However tempting it might be to cite artists such as Elizabeth Fraser and Tracey Thorn as reference points when speaking of March, Starlings & Crows—not for the first time—shows she’s staked out her own artistic place. No one sounds quite like her, either vocally or musically.
The eleven tracks of “Starlings & Crows” are the result of an immediate and very sophisticated elaboration process, which derives from the comparison with places and personal memories, filtered by an approach of enchanted candor, faithfully reflected by soft synthetic stratifications, marked by occasional pulses and fragile watermarks of notes. The delicacy and apparent vulnerability that transpire from the work are paired with the clear awareness of Chloë March in her vivid dream-pop emissions, arising from an undoubtedly personal dimension but calmly aimed at universal emotional spaces.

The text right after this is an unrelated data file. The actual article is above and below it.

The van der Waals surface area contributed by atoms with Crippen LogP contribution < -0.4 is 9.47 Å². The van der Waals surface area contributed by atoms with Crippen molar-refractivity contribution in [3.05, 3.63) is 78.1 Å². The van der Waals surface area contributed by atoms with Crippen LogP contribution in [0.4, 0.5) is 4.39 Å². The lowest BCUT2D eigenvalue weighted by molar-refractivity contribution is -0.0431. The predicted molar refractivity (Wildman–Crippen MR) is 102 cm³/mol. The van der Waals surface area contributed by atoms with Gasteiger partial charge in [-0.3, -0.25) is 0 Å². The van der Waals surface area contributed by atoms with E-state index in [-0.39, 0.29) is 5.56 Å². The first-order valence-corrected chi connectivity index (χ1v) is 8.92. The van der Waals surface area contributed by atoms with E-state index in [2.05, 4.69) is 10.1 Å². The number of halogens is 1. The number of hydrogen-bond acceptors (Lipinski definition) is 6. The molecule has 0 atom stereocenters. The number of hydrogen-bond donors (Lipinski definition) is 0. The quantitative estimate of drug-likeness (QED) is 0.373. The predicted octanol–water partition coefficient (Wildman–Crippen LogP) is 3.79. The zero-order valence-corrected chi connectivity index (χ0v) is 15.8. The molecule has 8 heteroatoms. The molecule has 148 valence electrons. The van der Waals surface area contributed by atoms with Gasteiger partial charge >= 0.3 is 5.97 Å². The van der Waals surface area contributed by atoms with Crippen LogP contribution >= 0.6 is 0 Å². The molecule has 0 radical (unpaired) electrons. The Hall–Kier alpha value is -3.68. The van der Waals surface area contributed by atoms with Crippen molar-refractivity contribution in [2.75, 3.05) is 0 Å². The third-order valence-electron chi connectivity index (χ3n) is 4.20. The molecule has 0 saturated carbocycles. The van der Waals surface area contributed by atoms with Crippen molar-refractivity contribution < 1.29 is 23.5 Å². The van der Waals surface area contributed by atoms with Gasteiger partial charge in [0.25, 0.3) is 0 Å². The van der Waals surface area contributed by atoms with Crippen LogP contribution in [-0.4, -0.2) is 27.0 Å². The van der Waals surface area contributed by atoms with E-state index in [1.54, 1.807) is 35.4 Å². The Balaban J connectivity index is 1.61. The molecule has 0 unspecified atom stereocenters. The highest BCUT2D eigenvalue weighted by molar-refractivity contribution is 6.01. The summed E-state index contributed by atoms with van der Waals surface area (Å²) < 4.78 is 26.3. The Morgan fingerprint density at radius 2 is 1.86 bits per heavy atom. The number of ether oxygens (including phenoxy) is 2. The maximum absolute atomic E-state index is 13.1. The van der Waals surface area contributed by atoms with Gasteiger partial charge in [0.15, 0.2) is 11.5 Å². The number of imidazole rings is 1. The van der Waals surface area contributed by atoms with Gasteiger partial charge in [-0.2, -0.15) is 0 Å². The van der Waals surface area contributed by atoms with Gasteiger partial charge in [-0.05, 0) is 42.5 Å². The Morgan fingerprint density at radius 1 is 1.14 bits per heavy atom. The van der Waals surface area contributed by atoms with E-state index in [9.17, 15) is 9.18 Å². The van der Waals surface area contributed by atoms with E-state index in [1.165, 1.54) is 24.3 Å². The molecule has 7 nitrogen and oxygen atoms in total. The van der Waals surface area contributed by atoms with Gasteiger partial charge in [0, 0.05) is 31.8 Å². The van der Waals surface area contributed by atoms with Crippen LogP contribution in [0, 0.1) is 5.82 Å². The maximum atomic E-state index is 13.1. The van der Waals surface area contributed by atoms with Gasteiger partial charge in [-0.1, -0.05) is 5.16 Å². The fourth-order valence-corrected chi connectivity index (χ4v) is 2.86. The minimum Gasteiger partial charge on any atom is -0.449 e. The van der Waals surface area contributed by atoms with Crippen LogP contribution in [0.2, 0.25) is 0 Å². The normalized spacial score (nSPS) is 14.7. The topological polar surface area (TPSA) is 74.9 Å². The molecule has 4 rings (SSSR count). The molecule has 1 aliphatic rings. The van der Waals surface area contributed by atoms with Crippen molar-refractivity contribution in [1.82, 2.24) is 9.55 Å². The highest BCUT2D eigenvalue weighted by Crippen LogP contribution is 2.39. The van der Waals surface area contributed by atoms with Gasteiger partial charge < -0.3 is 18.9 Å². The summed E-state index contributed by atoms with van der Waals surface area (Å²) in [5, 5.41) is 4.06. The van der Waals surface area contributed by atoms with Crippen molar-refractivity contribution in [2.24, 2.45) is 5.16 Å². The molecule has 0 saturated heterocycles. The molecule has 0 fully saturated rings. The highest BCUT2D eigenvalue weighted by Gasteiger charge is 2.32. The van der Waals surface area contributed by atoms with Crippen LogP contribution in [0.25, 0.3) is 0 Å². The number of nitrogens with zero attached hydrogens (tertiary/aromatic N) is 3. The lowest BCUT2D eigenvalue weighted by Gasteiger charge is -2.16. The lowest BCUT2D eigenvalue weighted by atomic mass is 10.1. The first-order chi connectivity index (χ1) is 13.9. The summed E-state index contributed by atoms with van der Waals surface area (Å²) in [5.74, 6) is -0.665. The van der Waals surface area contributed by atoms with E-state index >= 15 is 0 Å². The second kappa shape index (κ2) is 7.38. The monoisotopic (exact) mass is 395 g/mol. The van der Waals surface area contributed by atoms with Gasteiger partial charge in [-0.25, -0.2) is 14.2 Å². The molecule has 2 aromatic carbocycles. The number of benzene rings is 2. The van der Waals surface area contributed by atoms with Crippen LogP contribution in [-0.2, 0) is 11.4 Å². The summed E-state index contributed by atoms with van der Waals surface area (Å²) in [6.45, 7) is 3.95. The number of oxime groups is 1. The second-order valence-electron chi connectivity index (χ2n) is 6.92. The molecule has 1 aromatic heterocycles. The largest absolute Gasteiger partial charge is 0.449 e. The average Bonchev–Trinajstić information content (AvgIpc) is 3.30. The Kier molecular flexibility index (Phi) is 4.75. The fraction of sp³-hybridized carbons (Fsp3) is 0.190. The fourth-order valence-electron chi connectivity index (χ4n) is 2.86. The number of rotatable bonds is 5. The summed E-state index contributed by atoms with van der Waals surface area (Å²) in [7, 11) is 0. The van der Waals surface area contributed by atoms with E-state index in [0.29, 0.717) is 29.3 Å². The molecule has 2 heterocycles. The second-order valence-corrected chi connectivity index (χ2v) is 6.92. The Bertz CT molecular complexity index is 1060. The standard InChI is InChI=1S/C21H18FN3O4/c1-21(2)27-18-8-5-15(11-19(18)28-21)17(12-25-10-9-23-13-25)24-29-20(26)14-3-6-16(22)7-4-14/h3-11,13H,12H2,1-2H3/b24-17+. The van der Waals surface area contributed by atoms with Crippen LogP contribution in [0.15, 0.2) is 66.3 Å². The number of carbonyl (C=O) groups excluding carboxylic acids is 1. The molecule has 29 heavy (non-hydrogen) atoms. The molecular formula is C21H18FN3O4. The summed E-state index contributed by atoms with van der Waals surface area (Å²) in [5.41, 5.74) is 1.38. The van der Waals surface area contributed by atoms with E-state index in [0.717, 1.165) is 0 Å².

Like all her best songs, it has an otherworldly quality with swirling synths and Chloë’s fantastic alto voice delivering a melody that cuts my emotions to ribbons. I duly chose it to be my Vanishing Point track on Ming & Jon’s Monday Night Ride Out show on Exile FM. Opinion from all those who commented was unanimous on the song’s unique beauty.
March’s delicate alto glides through the minor modulations of the song effortlessly as she sings of longing for a loved one, of falling into a place of memory and imagination. There is a subtle menace implicit in some of March’s lyrics which counterbalances the beauty of their delivery. Hardly a new girl on the block, the upcoming album will be her fifth in a career spanning 16 years. While we await the full album, an investment in the back catalogue of this gifted, independently-driven artiste is highly recommended.